It’s been a long, long winter. Maybe you’ve had to miss out on your annual ski trip, or had to minimize holiday celebrations. In a season where getting outside is tough to begin with, these past few months have involved more Netflix than I’d like to admit, and depending on where you live, we’ve still got a couple of months to go. But all hope for trying new things is not lost! If you’re fortunate enough to live in an area where it doesn’t reach -30°C in the winter months, then there’s no reason you can’t spend a little time in nature, despite the chilly weather!

My boyfriend and I were recently invited by a friend to spend the night at their camp, located at the beautiful Dee Lake Wilderness Resort in Lake Country, British Columbia. The resort has a variety of accommodation options, including spaces that allow users to set-up long-term camps, which was exactly what we were about to experience. No fuss, no frills, and nature at its finest.

Dee Lake snow
Photo: Nikki Gillingham

Winter camping, even in relatively mild temperatures, isn’t something to take lightly. It requires planning, preparation, and a bit of spirit to get you through the evening! 

Now, I’ll admit that we got the easy end of the winter camping stick. We just had to show up with enough warm layers, a simple meal for dinner, and a few beers for the evening. Our friend had previously purchased, gutted, and insulated an old trailer which he parked on his lot at the resort. Inside included a shelf and enough space for 4 adults to sleep. It wasn’t quite a tent, but it was the next best thing.

The trailer was being heated using a small generator that was occasionally charged up with the truck. I’ll stop there, because I won’t pretend to understand the logistics of how it was set up.

Aside from the small heater working hard to keep us toasty while we slept, the rest of the amenities were outside of the trailer: a camp stove, a porta-potty, and of course the best part and most important necessity on any camping trip — the campfire.

Temperatures dropped to about -8°C that evening, but we were comfortable sitting around the fire with no chills to be found.

Why? Layers.

Arguably the most critical thing to have when winter camping, whether you’re in a tent, a small trailer, or even a cottage heated with a wood-stove, is a lot of warm layers. Do not underestimate how cold it will be, and do not worry about overpacking (particularly if you’re driving into your site and not hiking. Fill that car!)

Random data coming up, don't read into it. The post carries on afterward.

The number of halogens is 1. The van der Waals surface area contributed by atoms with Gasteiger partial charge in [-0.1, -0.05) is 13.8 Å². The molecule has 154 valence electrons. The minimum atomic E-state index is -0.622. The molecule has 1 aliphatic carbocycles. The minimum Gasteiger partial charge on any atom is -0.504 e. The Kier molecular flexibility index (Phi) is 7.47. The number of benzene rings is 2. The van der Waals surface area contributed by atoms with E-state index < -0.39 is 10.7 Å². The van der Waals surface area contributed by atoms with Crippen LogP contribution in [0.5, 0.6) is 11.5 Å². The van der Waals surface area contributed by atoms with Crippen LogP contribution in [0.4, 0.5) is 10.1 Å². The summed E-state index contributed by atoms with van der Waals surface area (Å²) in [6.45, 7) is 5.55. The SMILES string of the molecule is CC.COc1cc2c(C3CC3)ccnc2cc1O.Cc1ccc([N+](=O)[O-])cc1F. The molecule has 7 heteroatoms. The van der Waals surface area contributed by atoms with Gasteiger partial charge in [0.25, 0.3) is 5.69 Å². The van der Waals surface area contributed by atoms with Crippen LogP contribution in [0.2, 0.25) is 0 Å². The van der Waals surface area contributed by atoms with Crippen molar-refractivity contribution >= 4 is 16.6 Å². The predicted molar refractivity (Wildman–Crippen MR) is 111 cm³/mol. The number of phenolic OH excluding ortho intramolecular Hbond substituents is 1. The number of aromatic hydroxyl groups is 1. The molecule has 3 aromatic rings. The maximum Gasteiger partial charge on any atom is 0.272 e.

Dee Lake Fire Pit
Photo: Nikki Gillingham

We arrived already dressed warmly (it is winter, after all) but brought warmer versions of everything, items that could be easily layered on top of each other, hats and mittens, of course, and several blankets.

Despite the fact that it felt borderline warm next to the fire, it was still chilly inside the (heated) trailer when we called it a night. Again, layers and lots of warm blankets were critical to getting through the evening.

If you’re planning on venturing out for some cold weather camping — whether in a tent, trailer, or cabin — it’s important to be prepared for the elements. What happens if you get wet? Is there enough wood to keep the fire burning? Are the facilities open? Is there open water nearby, and if so, has it been cold enough that it’s thoroughly frozen if you choose to walk on it?

Check out this list from MEC for a winter camping gear checklist.

If old trailers and cooking outside aren’t your idea of a good time when there’s snow on the ground, I still highly recommend checking out Dee Lake Wilderness Resort for a little getaway in nature! Dee Lake was established in 1926 as an old heritage fishing resort that today features both modern cottages and heritage log cabins (and those camping sites!).

Set around a secluded lake, this is truly an escape to nature and only 45 minutes from the Lake Country municipality. There are no lights other than what other visitors put up on their sites, so if you’re outside on a clear night you’ll have an awe-inspiring view of the stars over the lake. The setting is perfect for snowshoeing and ice-fishing, or just for sitting around the fire (campfire or woodstove) and relaxing with a good book and hot drink. The resort is also pet-friendly, for those with fur-babies they can’t leave behind!

Personally, I love staying anywhere with history and charm, and Dee Lake is certainly that, no matter what kind of accommodations you choose. A truly rustic, winter experience — it’s worth telling Netflix you’re no longer watching and getting outside for some of that cool, fresh winter air.

  • Dee Lake inside cabin
  • Dee Lake General Store